In terms of the media world. Movies are the white kid. And video games are the black kid. Books are the attractive blonde girl.
I guarantee you if The Purge were a video game people would be up in arms and try to boycott its release. It isn't though. It's a movie. Which is why you can read, like I did, over 50 reviews of the film and not have one person mention that in the opening scene of the film we have what looks like legitimate security footage of one person shooting another person dead. If you told me that that footage was real, just like the killing of the bull in Apocalypse Now, I would absolutely believe it. And yet people aren't discussing the REALISTIC PORTRAYAL OF VIOLENCE but rather how inconceivable it would be that between the 2014 election and 2022 America would have accepted "the purge". That's what critics are concerned about. The believability of the premise. And that the smart kid isn't smart enough to turn his flashlight off. Or that white collar bank owners could just steal everyone's money. In other words, they're concerned with the logic behind the movie, and the entertainment value, whether it works as social commentary or even as a thriller.
None of them are mentioning all the murder. Just like people not complaining about the white kid trying to steal the bike. Why is this?
Director: James DeMonaco
Written by: The Director
Less creepy than in Taking Lives: Ethan Hawke
Looks nothing like Cersei: Lena Headey
Seemed like he would be way creepier: Max Burkholder
Known for its blondes, Australia has attractive and talented brunettes as well: Adelaide Kane
Known for its attractive men and women, Australia also has infinitely frightening dudes: Rhys Wakefield
Poor guy: Edwin Hodge
When not playing an awful boyfriend, he releases pop albums: Tony Oller
What It's Good For:
-mimicking solid speculative sci-fi short fiction like "The Lottery" or "There Will Come Soft Rains"
-being an extended episode of The Twilight Zone
-seeing realistic footage of people hurting and killing each other
-it can be pretty intense
-good for a date movie, if you two sort of like being scared
-good for beginning debate about what you would have done in a similar situation
-the discussion can give you perspective on just who your friends really are
-your answer to "what would you do in that situation" could really freak people out; great way to instigate a break up if you've been too lazy to use any of the traditional methods, just convince her you're a psychopath and would love to Purge
-some people view it as insulting to the Tea Party
-can't buy into the premise
-could cause unwanted political discussions
-it's VERY blatant about upper class Americans being scummy
-some people view it as insulting to the Tea Party
-it can be pretty intense
-a lot of people commented on reviews that they thought it was so bad they nearly walked out
-the movie strikes a nerve with people, for whatever reason, probably because it's accusing everyone of being pretty violent and rude, and if you're a well-to-do person who secretly does think the poor are causing problems in this country, having this sentiment thrown into your face could cause you to, unconsciously, react in a negative way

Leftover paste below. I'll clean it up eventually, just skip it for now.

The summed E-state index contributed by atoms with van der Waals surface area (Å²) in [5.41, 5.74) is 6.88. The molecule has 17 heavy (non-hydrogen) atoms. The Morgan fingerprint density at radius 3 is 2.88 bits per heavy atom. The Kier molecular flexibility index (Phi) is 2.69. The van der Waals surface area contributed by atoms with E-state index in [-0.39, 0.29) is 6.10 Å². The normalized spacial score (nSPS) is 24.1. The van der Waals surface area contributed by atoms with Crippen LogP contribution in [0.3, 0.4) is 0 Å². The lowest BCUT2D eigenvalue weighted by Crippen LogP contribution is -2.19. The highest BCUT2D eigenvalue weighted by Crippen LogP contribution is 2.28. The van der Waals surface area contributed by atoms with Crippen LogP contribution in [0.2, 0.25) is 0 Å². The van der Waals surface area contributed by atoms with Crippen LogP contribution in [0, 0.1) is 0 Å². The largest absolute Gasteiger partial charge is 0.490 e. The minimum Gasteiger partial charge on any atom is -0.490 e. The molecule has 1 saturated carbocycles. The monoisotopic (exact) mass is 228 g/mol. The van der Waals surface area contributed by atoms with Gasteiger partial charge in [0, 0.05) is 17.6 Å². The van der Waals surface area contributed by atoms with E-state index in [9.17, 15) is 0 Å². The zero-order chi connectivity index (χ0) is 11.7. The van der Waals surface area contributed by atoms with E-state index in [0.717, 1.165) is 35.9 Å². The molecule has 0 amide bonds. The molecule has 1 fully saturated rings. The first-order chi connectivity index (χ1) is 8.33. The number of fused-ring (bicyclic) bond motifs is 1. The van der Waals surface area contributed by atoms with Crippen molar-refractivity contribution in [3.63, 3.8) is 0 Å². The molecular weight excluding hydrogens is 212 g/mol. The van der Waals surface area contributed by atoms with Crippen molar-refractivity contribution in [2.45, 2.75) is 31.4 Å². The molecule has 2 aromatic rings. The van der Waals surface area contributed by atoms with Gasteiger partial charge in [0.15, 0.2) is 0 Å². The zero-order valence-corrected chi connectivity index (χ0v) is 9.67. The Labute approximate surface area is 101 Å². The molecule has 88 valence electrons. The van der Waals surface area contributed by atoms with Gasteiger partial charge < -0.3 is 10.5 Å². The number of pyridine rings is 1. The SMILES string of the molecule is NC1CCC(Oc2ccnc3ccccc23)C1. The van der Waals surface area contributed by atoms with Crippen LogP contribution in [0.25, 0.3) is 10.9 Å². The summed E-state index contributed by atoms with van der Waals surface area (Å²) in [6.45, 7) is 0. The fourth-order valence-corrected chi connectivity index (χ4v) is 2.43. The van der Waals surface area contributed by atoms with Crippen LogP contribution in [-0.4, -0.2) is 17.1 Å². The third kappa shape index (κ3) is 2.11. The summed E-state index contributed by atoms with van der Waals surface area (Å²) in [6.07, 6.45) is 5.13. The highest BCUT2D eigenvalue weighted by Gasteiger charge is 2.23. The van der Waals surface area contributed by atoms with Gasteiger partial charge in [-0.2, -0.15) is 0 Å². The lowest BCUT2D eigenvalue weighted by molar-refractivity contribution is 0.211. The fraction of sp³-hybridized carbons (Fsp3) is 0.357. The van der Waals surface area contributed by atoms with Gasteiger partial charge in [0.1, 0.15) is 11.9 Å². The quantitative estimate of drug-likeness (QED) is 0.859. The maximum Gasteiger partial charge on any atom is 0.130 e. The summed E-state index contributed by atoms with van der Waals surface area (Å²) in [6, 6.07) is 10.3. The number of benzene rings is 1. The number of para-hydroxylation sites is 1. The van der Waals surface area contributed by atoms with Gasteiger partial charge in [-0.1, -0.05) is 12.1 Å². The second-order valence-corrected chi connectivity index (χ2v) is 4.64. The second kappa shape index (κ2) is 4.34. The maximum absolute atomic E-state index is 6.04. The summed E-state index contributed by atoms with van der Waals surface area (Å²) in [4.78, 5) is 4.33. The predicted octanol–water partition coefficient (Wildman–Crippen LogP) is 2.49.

Movies and video games have a relationship.
Iron Man came out. What followed? Iron Man the video game. Why?
A kid WATCHES Iron Man. This kid was passive in the Iron Man experience. The kid got to see Iron Man fight. Iron Man fly. Iron Man save the day. Watching someone do something that seems fun or exciting often causes a human being to want to do the same thing. I see Spider-Man web swing. I want to web swing. You've experienced this situation, right? You were probably playing with a toy when you were a kid, and you were having fun because the toy was fun, and some other kid came up to you and wanted to play. Or maybe you were that other kid. My friend David had a SNES. I didn't. He had Mario Paint. I didn't. When I was over at his house, he would play Mario Paint. I wanted to play! He never let me. No joke. Not once. He had an older sister. I was an only child. I didn't know this is where you fight. I just kept asking politely and sitting there, unhappy, in disbelief, as he played for hours. He kept saying I'd get to go next. We still talk about this. He told me he did it on purpose because it was hilarious to him that I let him get away with being such a jerk. It was his house. His game. Who was I to complain? Have you had a similar situation?
Have you experienced jealousy? I'm sure you have. Jealousy occurs because of what? Someone has something and you want it. And you can't have it. You want that guy's girlfriend. Or that girl's boyfriend. Or that guy's boyfriend. Or that girl's girlfriend. Or that couple's dog. Or to be famous like Kanye. Or to run as fast as Usain Bolt. Or to make 17 million dollars like Josh Hamilton is to be an average player (His WAR score (Wins Above Replacement) is currently 0.1, which isn't good for someone getting paid $17,000,000. Ryan Raburn is a bench player for the Cleveland Indians; he has half the games played and half the at-bats as Hamilton, is only making $1,000,000 and has a WAR of 0.8). Or maybe you're jealous of everyone who makes more than $20,000 a year because you don't and you have to use food stamps to feed your kids and you're ashamed of this. Or maybe you're jealous because you don't have a dad and all your friends do. Or you're jealous that your cousin has a dog and your parents won't let you have one.